Why have I begun to hear the public reading of the holy scriptures so frequently prefaced by the command, “Listen for the word of God?” Dear lector, what on earth do you mean? What is this liturgical innovation supposed to accomplish?
Are you implying that I need to sift through the chaff to find the grain of wheat in this reading? May I simply discard the parts I find distasteful or unworthy of my expectations of the deity?
Or are you telling me that I can read whatever subjective meaning I might find uplifting or helpful into the text? Is it only the word of God in my personal, subjective encounter with it?
Sorry, I don’t get it.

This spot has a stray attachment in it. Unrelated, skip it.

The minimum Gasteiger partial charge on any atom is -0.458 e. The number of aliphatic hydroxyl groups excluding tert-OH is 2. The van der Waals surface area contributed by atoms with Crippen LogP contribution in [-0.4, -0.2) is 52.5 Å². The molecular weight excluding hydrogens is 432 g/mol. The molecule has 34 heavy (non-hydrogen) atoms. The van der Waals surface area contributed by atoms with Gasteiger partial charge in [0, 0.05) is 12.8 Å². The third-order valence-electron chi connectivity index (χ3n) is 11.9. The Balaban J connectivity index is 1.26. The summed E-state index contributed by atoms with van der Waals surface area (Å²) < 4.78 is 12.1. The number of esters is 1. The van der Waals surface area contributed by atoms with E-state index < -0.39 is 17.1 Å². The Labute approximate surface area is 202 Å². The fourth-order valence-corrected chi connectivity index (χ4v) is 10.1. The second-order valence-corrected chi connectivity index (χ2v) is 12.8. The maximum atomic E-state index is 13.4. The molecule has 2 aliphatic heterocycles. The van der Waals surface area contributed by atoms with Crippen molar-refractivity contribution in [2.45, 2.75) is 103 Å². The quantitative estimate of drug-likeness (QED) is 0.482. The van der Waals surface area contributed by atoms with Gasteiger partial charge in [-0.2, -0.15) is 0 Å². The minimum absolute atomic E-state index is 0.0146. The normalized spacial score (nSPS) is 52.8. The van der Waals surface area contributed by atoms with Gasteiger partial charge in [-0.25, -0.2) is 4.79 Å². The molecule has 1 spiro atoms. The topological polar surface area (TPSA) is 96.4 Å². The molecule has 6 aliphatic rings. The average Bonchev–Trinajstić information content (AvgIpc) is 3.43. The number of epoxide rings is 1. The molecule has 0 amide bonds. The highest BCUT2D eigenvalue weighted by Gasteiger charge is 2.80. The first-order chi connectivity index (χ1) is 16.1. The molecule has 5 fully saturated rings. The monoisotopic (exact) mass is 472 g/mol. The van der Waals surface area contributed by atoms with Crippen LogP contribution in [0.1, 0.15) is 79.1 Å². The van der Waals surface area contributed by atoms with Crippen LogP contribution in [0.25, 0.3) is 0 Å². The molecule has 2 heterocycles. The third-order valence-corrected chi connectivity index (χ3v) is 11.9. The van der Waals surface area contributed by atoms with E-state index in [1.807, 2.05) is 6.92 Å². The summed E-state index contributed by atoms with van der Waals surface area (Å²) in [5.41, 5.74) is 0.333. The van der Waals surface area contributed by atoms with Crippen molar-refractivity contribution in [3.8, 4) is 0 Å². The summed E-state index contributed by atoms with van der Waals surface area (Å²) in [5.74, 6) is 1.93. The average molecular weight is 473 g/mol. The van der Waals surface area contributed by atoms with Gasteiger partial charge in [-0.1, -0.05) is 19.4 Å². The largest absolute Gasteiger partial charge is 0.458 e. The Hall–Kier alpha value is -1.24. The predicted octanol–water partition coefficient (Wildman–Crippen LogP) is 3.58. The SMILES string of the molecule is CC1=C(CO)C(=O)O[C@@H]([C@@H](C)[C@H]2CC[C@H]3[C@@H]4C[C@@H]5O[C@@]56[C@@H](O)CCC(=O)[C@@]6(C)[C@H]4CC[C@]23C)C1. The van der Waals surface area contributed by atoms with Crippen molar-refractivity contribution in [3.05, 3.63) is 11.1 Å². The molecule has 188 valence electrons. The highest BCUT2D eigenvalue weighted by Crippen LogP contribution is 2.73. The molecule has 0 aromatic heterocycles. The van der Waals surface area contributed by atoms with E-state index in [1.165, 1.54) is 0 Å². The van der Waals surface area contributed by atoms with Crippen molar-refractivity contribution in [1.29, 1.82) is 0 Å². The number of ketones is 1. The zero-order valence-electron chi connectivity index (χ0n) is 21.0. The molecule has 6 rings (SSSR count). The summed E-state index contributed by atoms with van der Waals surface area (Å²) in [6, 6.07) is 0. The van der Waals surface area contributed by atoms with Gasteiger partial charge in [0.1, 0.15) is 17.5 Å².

Of course the assembly has to interpret the word it has received within the context of scriptures’s grand narrative and the great tradition of the church, but it must begin that process at a point of confidence in the divine authority of the text.
If you are ever forced to hear to me preach, please, listen “for” the word of God. If you are fortunate, maybe you’ll find a pony in the pile of manure. As the apostle Paul said regarding the word of contemporary prophets, “Test them all. Hold on to that which is good. Reject every kind of evil.”
But when I hear the holy scriptures being read in the assembly of the faithful, I want the lector to proclaim confidently, “This is the word of the Lord,” so that I can respond with faith and thanksgiving. Thanks be to God.